For years many lawyers would have said, “Well, of course we don’t want to be inefficient. We work hard and work long hours. But it is more important for legal work to be done right than fast. And the clients will pay for the time it takes to do it right.” That good old days attitude has been a long-standing tradition in the legal profession. There can be no compromise on doing legal work correctly.

But today’s clients want it done right and want done it quickly. Complex negotiations, fact finding research projects or formal discovery procedures in litigation understandably take time. But as American Bar Association President William C. Hubbard observed at the ABA’s 2015 Bar Leadership Institute, consumers who now order prescription refills by touching buttons on their phone, who bank online and who schedule dentist and physician appointments online do not want to call to schedule an appointment to meet with a lawyer two weeks later just to find out if the lawyer can assist and what it will cost.
Lawyers have always looked for ways they can improve their legal work, including client service and efficiency. Lawyers have always been creative about innovative new legal arguments or creative statutory interpretation. But the management of law practice used to be much the same as it was the year before. Today only a few lawyers have the luxury of being concerned only about the delivery of legal services without also paying close attention to business operations. Business today is about change management.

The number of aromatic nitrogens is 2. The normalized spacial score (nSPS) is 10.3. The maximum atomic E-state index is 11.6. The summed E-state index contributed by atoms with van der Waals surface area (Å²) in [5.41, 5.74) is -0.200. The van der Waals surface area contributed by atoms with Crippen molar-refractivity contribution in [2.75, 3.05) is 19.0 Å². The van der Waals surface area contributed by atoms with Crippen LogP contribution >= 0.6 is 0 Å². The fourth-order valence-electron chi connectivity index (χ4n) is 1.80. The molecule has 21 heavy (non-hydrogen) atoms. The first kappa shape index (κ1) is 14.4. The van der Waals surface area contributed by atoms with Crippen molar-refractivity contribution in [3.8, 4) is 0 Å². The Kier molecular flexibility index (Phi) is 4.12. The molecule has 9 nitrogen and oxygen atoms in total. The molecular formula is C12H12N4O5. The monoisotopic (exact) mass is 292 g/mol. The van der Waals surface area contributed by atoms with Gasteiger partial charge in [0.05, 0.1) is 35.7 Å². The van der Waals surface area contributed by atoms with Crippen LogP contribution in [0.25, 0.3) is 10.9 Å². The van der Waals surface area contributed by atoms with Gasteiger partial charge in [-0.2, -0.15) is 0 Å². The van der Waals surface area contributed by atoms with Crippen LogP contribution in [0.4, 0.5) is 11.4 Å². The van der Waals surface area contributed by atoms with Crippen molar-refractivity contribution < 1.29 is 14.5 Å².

For many, the business model was “We are lawyers. That is our business model, just like all of the other lawyers.” Certainly lawyers gravitated toward work and practice areas they found interesting or that seem to be the most financially rewarding. But mainly the focus was on getting the legal work done in front of you right now. Many lawyers today have deep expertise in a particular area of the law that often started with one or two matters in that area where the lawyer obtained good results. This brought repeat business and new business in that substantive area.

Today you need a focused business plan in writing for your legal services business model. It is true that the plan may change many times or that your business may take a far different direction than you anticipated. Modifying the plan as circumstances dictate is a good thing.

There are now storefront law practices, virtual law practices that deliver services online, home-based law practices, traditional law firms and virtual law firms where lawyers do traditional legal work but from different physical locations, just to name a few. A consumer-based practice will likely involve more automation and downward price pressures. A business or corporate law practice will be challenged by more of the routine work being brought in-house to be done by in-house counsel, leaving the more challenging and difficult work for outside counsel.

Your plan should include the types of clients you intend to serve, in what substantive areas, what you will do to attract those clients, how you will manage work flow, staffing requirements and a host of other areas. This is why your plan must be in writing so you can organize so many different activities.


In the good old days, being paperless meant that it was time to send somebody out for supplies!

Today it is critically important to set up the new law firm to handle client information and client files digitally, even if you elect to keep duplicate paper client files in the office.